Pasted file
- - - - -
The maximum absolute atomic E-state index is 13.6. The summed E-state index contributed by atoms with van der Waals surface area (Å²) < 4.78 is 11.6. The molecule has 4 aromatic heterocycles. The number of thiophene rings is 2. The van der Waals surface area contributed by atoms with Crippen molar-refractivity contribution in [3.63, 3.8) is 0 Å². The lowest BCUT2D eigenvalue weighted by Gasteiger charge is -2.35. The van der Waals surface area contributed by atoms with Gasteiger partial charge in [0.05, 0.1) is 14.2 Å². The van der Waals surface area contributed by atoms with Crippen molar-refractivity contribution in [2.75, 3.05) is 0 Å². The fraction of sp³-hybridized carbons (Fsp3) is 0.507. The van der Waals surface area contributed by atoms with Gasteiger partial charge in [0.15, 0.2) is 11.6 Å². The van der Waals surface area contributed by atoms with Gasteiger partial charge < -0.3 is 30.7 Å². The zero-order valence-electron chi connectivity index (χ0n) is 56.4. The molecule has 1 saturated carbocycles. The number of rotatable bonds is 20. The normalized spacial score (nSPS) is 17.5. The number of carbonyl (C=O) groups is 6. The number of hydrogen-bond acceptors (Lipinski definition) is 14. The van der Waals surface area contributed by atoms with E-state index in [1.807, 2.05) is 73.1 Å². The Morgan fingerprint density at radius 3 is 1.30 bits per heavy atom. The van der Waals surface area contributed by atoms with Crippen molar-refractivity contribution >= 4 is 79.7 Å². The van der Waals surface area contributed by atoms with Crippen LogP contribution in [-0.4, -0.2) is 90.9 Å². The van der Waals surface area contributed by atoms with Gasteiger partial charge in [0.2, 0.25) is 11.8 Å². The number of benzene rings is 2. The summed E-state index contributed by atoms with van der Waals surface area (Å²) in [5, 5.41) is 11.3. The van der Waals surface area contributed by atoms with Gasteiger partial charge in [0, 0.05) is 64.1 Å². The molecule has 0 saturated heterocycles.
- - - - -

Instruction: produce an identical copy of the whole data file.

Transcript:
The maximum absolute atomic E-state index is 13.6. The summed E-state index contributed by atoms with van der Waals surface area (Å²) < 4.78 is 11.6. The molecule has 4 aromatic heterocycles. The number of thiophene rings is 2. The van der Waals surface area contributed by atoms with Crippen molar-refractivity contribution in [3.63, 3.8) is 0 Å². The lowest BCUT2D eigenvalue weighted by Gasteiger charge is -2.35. The van der Waals surface area contributed by atoms with Gasteiger partial charge in [0.05, 0.1) is 14.2 Å². The van der Waals surface area contributed by atoms with Crippen molar-refractivity contribution in [2.75, 3.05) is 0 Å². The fraction of sp³-hybridized carbons (Fsp3) is 0.507. The van der Waals surface area contributed by atoms with Gasteiger partial charge in [0.15, 0.2) is 11.6 Å². The van der Waals surface area contributed by atoms with Gasteiger partial charge < -0.3 is 30.7 Å². The zero-order valence-electron chi connectivity index (χ0n) is 56.4. The molecule has 1 saturated carbocycles. The number of rotatable bonds is 20. The normalized spacial score (nSPS) is 17.5. The number of carbonyl (C=O) groups is 6. The number of hydrogen-bond acceptors (Lipinski definition) is 14. The van der Waals surface area contributed by atoms with E-state index in [1.807, 2.05) is 73.1 Å². The Morgan fingerprint density at radius 3 is 1.30 bits per heavy atom. The van der Waals surface area contributed by atoms with Crippen molar-refractivity contribution >= 4 is 79.7 Å². The van der Waals surface area contributed by atoms with Crippen LogP contribution in [-0.4, -0.2) is 90.9 Å². The van der Waals surface area contributed by atoms with Gasteiger partial charge in [0.2, 0.25) is 11.8 Å². The number of benzene rings is 2. The summed E-state index contributed by atoms with van der Waals surface area (Å²) in [5, 5.41) is 11.3. The van der Waals surface area contributed by atoms with Gasteiger partial charge in [0, 0.05) is 64.1 Å². The molecule has 0 saturated heterocycles.